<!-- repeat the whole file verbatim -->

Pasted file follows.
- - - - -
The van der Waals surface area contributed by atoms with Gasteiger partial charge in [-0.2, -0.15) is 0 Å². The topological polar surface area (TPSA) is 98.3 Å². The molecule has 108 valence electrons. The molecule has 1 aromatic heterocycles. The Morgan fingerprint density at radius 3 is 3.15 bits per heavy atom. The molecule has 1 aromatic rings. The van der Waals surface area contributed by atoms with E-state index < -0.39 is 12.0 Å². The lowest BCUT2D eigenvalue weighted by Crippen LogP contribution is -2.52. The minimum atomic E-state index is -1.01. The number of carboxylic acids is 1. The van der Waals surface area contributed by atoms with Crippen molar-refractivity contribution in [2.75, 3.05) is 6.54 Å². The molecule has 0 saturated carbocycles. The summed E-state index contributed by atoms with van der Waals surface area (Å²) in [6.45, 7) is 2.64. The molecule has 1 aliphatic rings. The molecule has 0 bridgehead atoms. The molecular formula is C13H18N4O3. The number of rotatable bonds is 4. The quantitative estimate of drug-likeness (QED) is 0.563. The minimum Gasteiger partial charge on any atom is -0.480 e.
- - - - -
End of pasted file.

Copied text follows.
The van der Waals surface area contributed by atoms with Gasteiger partial charge in [-0.2, -0.15) is 0 Å². The topological polar surface area (TPSA) is 98.3 Å². The molecule has 108 valence electrons. The molecule has 1 aromatic heterocycles. The Morgan fingerprint density at radius 3 is 3.15 bits per heavy atom. The molecule has 1 aromatic rings. The van der Waals surface area contributed by atoms with E-state index < -0.39 is 12.0 Å². The lowest BCUT2D eigenvalue weighted by Crippen LogP contribution is -2.52. The minimum atomic E-state index is -1.01. The number of carboxylic acids is 1. The van der Waals surface area contributed by atoms with Crippen molar-refractivity contribution in [2.75, 3.05) is 6.54 Å². The molecule has 0 saturated carbocycles. The summed E-state index contributed by atoms with van der Waals surface area (Å²) in [6.45, 7) is 2.64. The molecule has 1 aliphatic rings. The molecule has 0 bridgehead atoms. The molecular formula is C13H18N4O3. The number of rotatable bonds is 4. The quantitative estimate of drug-likeness (QED) is 0.563. The minimum Gasteiger partial charge on any atom is -0.480 e.